Global Spotlight: India

Each week, PYMNTS will turn the B2B spotlight on a single nation. This week we take a look at India, whose rapidly growing startup community and a growing B2B presence from some of the world’s largest names (think Amazon and Alibaba) combine for a robust, innovative market. A focus on technology helps create a win for India’s B2B sector, from eCommerce to the Internet of Things.

B2B eCommerce

Amazon, Walmart and Alibaba are just a few of the big names supporting the rapid rise of B2B eCommerce across India. After seeing the success of traditional eCommerce sales, the B2B sector is taking advance of buyers increasing comfort shopping on the Web and committing to eCommerce. A report from Walmart estimates the Indian B2B eCommerce market could be worth $700 billion by 2020.

B2B eCommerce may be playing catch-up to consumer online retail in terms of age, but B2B is proving to be the premier model when it comes to foreign investment in eCommerce. Currently, India allows 100 percent foreign direct investment in B2B eCommerce, but not in B2C. A report from India Opportunity Advisors revealed eCommerce sales could reach $60 billion and generate 700,000 jobs by the end of the decade if foreign direct investment was permitted in both the B2B and B2C sectors. The policy is under pressure as businesses hope to take advantage of one of the fastest growing eCommerce marketplaces in the Asia-Pacific region.


With an eye toward improving transparency, the Indian state of Kerala has recently expanded the range of transactions covered by the e-government procurement system. Located in the southwest region of India, the Kerala state government lowered the threshold for e-procurement to roughly $8,000 from the previous minimum of nearly $4 million. The change will increase the number of departments and organizations able to use the e-procurement system, “increasing transparency and efficiency of the tendering process,” said the director of Kerala State IT Mission, the agency responsible for the system.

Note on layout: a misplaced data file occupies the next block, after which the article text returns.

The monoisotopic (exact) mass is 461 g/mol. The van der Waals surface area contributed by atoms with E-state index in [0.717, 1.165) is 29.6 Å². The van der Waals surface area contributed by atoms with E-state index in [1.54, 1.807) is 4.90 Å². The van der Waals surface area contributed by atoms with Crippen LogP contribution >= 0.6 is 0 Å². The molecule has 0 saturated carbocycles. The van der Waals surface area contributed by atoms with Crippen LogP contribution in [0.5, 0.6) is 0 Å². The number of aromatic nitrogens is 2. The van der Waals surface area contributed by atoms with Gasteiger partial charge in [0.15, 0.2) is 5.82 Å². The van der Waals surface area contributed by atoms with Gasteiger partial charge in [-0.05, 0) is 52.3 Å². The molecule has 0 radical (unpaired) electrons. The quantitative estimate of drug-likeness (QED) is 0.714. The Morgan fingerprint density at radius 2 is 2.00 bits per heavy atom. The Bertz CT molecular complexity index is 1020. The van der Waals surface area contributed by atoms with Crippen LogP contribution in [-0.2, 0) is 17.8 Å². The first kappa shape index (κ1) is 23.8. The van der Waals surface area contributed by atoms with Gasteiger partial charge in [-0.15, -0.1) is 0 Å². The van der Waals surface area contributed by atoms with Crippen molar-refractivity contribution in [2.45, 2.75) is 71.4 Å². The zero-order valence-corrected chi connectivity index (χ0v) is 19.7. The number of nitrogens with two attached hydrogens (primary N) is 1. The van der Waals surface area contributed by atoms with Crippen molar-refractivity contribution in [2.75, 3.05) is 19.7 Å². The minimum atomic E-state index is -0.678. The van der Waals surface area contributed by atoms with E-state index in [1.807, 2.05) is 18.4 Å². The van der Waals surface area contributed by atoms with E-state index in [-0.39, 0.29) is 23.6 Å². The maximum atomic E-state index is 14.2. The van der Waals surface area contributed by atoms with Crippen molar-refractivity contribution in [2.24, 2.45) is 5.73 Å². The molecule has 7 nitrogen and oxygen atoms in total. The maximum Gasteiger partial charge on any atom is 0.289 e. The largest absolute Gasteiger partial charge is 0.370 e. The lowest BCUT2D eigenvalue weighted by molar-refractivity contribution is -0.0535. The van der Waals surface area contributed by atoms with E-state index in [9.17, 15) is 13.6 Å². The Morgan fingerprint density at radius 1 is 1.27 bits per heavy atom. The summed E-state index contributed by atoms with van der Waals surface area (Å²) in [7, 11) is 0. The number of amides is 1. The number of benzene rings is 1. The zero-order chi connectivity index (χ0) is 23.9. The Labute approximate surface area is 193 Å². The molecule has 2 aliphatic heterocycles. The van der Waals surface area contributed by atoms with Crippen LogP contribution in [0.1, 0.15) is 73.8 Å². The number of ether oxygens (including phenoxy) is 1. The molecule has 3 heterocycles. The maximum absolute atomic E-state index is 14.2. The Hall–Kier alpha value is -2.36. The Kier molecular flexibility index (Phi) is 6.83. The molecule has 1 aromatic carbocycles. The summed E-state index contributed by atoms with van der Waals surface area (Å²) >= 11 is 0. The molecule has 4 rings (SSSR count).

Since it launched in 2012, 167 government departments, public sector undertakings and autonomous bodies now use the system. Some 35,072 transactions have been processed. Kerala joins multiple nations across Latin America that now mandate the use of electronic networks for procurement.

B2B Startups

Big-name corporations and government agencies all contribute to India’s robust B2B market, but startups are making a name for themselves in the segment, too. Linked to the boom in B2B eCommerce, India’s startup scene is maturing and showcasing its innovations on a global stage. Several new companies have emerged to harness the power of the Internet to close the gap between buyers and sellers, helping to consolidate a very fragmented landscape.

Former head of R&D at Yahoo India, Sharad Sharma, believes India’s startup scene is uniquely positioned to become a bastion of B2B innovation. “The Indian consumer is not the same animal as the western consumer,” Sharma told The Times of India. “And it’s very hard to solve a western consumer problem sitting in India. We are more likely to see large companies emerge on the B2B side.”

New businesses focused on eCommerce may grab the most headlines, but Indian entrepreneurs (and venture capital dollars) are focused on the Internet of Things (IoT) too. From wearables to networked sensors, businesses are taking on every aspect of B2B-related technology. After raising $17 million from investors including Walden Riverwood Ventures and Samsung Catalyst Fund, Ineda Systems low-power system on chips can be used in multiple applications. Covacsis Technologies aims to make creating the smart manufacturing plant of the future easier. Backed by Reliance, Cisco and Blume Ventures, the intelligent plant framework translates the information from the factory floor into actionable KPIs.

Sharma sees a potential dark side to the incredible interest in startups—inflated valuations. Going from possibly happening to widely accepted fact, he believes the exaggerated values can have two outcomes. “If it is a soft landing, there might not be many victims, but if it is an earthquake, there will be many victims. […] People will shy away from investing in India.”